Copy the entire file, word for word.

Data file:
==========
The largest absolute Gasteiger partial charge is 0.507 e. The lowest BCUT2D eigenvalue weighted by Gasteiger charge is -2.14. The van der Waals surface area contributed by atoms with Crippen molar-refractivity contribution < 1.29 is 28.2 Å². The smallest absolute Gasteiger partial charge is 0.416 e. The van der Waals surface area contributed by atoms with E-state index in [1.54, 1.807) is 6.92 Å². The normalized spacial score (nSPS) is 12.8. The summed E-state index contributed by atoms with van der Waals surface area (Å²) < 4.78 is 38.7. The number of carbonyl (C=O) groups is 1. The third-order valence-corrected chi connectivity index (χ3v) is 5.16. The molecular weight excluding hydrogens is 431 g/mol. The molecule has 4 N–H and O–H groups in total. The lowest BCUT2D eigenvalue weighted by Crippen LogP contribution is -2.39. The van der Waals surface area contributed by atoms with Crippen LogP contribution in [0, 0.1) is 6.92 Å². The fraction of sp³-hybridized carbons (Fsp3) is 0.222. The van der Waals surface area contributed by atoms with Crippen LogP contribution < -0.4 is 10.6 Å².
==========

The largest absolute Gasteiger partial charge is 0.507 e. The lowest BCUT2D eigenvalue weighted by Gasteiger charge is -2.14. The van der Waals surface area contributed by atoms with Crippen molar-refractivity contribution < 1.29 is 28.2 Å². The smallest absolute Gasteiger partial charge is 0.416 e. The van der Waals surface area contributed by atoms with E-state index in [1.54, 1.807) is 6.92 Å². The normalized spacial score (nSPS) is 12.8. The summed E-state index contributed by atoms with van der Waals surface area (Å²) < 4.78 is 38.7. The number of carbonyl (C=O) groups is 1. The third-order valence-corrected chi connectivity index (χ3v) is 5.16. The molecular weight excluding hydrogens is 431 g/mol. The molecule has 4 N–H and O–H groups in total. The lowest BCUT2D eigenvalue weighted by Crippen LogP contribution is -2.39. The van der Waals surface area contributed by atoms with Crippen LogP contribution in [0, 0.1) is 6.92 Å². The fraction of sp³-hybridized carbons (Fsp3) is 0.222. The van der Waals surface area contributed by atoms with Crippen LogP contribution < -0.4 is 10.6 Å².